That is not the world we live in now.

At the national level, Jan's argument translates into the proposition -

- that so long as the rest of the domestic economy wants pound/Euro/etc. assets cranked out by national financial systems, there is nothing national authorities can do about it.

Why, then, should there be any constraint on domestic credit creation?

Gunnar


----- Original Message -----
From: Geoffrey Gardiner
To: gang8@yahoogroups.com
Sent: Friday, January 21, 2005 7:57 AM
Subject: Re: [gang8] Correction: Re: Re: Richebacher: The Missing Link - reflections on trade
Gunnar,

When this point was raised at Philip Arestis' conference in March, following addresses by Jan Kregel and Randy Wray, I pointed out that the transfer of capital to North America appears to have taken place continually for 400 years, with the exception of brief periods during and after the two world wars of the 20th century. Do we have any figures for the level of that transfer? Did it represent the same percentage of GDP as now?

I cannot buy the idea that it is the fault of anyone in America. Jan made the point that so long as the rest of the world wants dollar assets, there is nothing the US can do about it. The odd thing is that European countries would scream murder if the US stopped importing their products.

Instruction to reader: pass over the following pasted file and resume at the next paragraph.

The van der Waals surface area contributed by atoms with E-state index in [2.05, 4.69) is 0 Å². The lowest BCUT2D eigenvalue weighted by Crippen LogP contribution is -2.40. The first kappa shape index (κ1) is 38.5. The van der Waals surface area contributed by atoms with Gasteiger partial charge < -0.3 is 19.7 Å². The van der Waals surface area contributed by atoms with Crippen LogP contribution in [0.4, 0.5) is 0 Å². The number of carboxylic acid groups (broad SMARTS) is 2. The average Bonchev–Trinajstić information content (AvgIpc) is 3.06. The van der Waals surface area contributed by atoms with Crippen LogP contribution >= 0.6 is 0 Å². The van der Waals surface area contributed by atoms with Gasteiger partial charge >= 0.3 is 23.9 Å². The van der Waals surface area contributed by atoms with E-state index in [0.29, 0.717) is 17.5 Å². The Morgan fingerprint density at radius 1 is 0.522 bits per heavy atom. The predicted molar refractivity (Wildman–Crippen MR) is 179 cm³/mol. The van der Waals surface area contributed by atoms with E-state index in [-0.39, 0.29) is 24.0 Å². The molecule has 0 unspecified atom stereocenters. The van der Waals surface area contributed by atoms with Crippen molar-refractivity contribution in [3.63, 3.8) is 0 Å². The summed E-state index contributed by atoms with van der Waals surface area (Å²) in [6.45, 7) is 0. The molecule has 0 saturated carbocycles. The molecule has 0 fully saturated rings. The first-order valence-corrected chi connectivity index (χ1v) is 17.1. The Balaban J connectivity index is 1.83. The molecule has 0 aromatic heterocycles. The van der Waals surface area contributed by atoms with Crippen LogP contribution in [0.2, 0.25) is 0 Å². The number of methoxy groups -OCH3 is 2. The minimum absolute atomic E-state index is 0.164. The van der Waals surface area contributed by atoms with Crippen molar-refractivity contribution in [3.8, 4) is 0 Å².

Geoff

----- Original Message -----
From: vze288fn@verizon.net
To: gang8@yahoogroups.com
Sent: Wednesday, January 12, 2005 5:55 PM
Subject: [gang8] Correction: Re: Re: Richebacher: The Missing Link - reflections on trade
Oops! Arno,The problem is not free trade - but free lunch!For the past three decades, the US has fueled domestic nominal demand for goods and services through credit creation which has been vastly excessive relative to the requirements of a growing domestic output of goods and services.What's wrong with that?In the 1970s, I recall reading a Newsweek column by Milton Friedman in which he "reasoned" that there was no need for the US to worry about its trade deficit for, so long as Japan and others were ready to add to their US dollar investment portfolios, the US was in fact exchanging paper for products.The downside of this is, among other things, that the inflation of US domestic nominal demand through credit creation has NOT spilled over into US domestic price inflation thanks to the supply of goods and services from the rest of the world.This has skewed the structure of relative US domestic prices in a way which discourages productive investment as distinct from investment in the financial services sector and speculative activity (asset price inflation).The culprit is not free trade - but the Friedmanite notion that a mature economy can go on decades-long debt-financed consumption binge supported by the rest of the world WITHOUT serious adverse effects on its domestic economic structure.
Gunnar